Thursday, June 11, 2009

We have this great pediatrician, a tall Asian man with a voice that's always about six decibels higher than everyone else in the room. He is jovial, amiable, always smiling, and as a result you start to feel better from the moment you see him. He surfs before work, which may be his Big Secret. He knows the good parents from the bad ones and doesn't over-diagnose. When he sees a worried look on a mom's face, he tries to talk her down from being overly concerned. He knows Mrs. Ditchman is not one to bring in her children for bandages and Tylenol -and I think he appreciates that- so yesterday when Mrs. Ditchman brought in the Little Digger for a bit of evaluation on the current cold, he took her seriously. The Digger has been crying a lot, she mentioned, and when they arrived the Doc, Baby Whisperer that he is, said, "I don't like the sound of that cry." A few minutes later, Mommy was hauling down to Children's Hospital.

I was building a dumb patio cover at the time, of course, and I got the call while she was on the fly. The baby had a pretty high temperature and a short list of odd, disparate symptoms, so the Doc wanted to get some tests done and rule out "pneumonia" or "meningitis" or some other worrisome thing. Turns out everything was more or less okay, but we're watching the little guy. He's not happy.

Which is the first sign something is wrong. He's normally just a happy person by default, it seems, not like his father. I am something else by default; pensive, guarded, shy, suspicious. I have to work at being happy, but this little guy smiles about as naturally as the sun coming up. It's not fair, but that's life. I have other talents, but smiling has always been a loathsome, embattled chore for me. (I'm getting better!) The past seven months have been special with this cheerful baby around, always happy to see you. It's a course-changer to be forever around someone easily happy like that. It energizes and enthuses you. It articulates the joys of life. But then to have them suddenly stop... well, the world becomes familiarly dim, and it's back to work.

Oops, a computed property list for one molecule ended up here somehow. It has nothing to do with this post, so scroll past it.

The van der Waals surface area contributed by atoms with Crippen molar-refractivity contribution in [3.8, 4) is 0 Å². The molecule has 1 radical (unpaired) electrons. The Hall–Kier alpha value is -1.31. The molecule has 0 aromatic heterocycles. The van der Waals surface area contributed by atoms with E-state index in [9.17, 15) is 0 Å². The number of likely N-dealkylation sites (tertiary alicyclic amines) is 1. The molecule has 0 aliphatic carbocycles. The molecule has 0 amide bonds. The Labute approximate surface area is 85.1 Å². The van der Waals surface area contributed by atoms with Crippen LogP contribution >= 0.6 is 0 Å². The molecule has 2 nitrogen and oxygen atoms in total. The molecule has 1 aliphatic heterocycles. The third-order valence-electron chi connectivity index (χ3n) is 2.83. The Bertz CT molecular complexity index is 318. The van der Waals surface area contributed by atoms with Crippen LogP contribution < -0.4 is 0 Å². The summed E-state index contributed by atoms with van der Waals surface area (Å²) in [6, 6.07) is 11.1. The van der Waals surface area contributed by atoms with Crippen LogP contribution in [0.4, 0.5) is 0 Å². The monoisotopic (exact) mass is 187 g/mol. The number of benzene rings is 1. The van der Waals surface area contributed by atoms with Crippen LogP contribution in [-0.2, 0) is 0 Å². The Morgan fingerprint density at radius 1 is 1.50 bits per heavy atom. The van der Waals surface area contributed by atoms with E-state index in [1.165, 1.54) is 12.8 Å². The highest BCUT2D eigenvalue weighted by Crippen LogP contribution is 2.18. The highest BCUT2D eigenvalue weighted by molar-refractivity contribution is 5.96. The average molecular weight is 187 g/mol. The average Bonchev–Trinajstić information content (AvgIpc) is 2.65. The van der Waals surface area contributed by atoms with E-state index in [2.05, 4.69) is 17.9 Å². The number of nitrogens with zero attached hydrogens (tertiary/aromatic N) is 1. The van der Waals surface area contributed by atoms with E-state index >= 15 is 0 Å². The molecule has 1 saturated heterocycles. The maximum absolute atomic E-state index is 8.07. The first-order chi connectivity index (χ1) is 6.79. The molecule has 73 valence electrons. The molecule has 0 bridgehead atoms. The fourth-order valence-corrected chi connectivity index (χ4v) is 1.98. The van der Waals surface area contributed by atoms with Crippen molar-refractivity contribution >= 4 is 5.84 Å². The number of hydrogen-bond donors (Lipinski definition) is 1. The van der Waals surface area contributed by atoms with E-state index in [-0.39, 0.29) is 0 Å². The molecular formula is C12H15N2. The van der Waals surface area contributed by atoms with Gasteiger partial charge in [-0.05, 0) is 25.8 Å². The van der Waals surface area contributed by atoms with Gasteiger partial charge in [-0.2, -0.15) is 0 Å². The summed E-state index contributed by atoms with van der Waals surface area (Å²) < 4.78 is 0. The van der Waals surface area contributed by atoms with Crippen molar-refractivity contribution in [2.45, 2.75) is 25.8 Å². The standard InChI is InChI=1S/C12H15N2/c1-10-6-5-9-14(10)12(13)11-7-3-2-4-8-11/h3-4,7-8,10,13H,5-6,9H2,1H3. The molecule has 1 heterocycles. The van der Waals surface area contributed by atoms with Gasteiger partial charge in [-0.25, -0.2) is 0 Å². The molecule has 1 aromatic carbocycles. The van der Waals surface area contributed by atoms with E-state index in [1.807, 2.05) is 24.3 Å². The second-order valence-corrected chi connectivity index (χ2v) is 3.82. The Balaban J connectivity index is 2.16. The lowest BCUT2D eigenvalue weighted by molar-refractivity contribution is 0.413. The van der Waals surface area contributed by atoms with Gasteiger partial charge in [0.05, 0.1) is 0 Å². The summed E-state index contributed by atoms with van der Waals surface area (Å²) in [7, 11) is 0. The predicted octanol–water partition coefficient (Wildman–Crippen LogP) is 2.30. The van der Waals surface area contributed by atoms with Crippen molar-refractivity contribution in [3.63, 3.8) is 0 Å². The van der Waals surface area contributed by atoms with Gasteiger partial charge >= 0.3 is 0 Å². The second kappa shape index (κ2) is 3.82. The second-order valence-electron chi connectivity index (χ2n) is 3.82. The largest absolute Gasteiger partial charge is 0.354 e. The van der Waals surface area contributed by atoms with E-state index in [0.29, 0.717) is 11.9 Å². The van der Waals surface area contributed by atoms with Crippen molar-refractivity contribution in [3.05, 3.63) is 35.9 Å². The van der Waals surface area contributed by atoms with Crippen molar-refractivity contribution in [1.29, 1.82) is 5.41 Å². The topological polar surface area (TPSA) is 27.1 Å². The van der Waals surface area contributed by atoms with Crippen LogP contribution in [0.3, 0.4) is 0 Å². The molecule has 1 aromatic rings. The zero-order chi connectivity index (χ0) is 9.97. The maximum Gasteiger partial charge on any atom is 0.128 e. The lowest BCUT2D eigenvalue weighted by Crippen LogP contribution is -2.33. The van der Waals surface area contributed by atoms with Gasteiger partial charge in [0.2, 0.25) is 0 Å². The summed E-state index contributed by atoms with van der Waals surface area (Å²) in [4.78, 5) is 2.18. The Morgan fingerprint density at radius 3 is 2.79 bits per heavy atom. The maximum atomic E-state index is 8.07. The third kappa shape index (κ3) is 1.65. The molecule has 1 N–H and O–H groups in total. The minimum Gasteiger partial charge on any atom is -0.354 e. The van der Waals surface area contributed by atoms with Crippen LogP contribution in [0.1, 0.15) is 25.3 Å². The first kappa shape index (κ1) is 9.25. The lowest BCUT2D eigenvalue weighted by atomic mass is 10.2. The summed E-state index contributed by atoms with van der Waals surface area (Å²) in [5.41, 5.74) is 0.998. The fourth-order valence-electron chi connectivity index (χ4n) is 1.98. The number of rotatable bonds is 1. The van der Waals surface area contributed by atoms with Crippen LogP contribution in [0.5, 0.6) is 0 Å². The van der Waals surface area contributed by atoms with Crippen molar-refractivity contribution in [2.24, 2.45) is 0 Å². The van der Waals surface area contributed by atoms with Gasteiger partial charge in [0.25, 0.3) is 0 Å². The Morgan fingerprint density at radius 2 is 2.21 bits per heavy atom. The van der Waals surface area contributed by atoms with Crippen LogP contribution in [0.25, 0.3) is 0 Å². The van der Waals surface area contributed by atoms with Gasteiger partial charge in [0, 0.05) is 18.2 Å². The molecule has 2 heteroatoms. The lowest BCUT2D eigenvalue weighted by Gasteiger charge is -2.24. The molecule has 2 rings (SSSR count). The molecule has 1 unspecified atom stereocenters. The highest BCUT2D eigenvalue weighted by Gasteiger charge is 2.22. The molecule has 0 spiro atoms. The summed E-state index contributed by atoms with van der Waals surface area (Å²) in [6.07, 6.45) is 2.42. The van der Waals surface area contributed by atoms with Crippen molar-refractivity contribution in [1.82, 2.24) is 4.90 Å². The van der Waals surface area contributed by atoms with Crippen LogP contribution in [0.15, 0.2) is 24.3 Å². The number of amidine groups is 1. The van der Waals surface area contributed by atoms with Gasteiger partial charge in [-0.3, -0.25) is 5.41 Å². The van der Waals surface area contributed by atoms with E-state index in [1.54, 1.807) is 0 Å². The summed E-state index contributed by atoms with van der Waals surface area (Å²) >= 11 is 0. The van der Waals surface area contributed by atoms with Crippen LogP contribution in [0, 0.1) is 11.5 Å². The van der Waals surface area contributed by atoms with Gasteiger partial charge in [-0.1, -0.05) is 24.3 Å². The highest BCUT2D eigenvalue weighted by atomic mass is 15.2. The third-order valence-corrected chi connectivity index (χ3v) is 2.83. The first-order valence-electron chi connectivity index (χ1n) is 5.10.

It is not fun for a man to work and worry, when work is hard enough. And yesterday was a long gray day of June gloom. When I got home I was able to pick him up and get the Little Digger to laugh a bit, though it seemed a pained set of chuckles. Still, it was relieving enough for us to see and be buoyed that he was getting better. The world was less dim again.

It's a simple, troubling truth that happy people make the world more happy, and miserable people make the world more miserable -no matter how justified the misery, or how naive the cheer. Given the choice, I'd take the smile of an innocent, ignorant, sickly little kid, over the grim outlook of a jaded and calloused, matter-of-fact adult -however wise, accomplished, and honest he may be.

I'd take it any day of the week.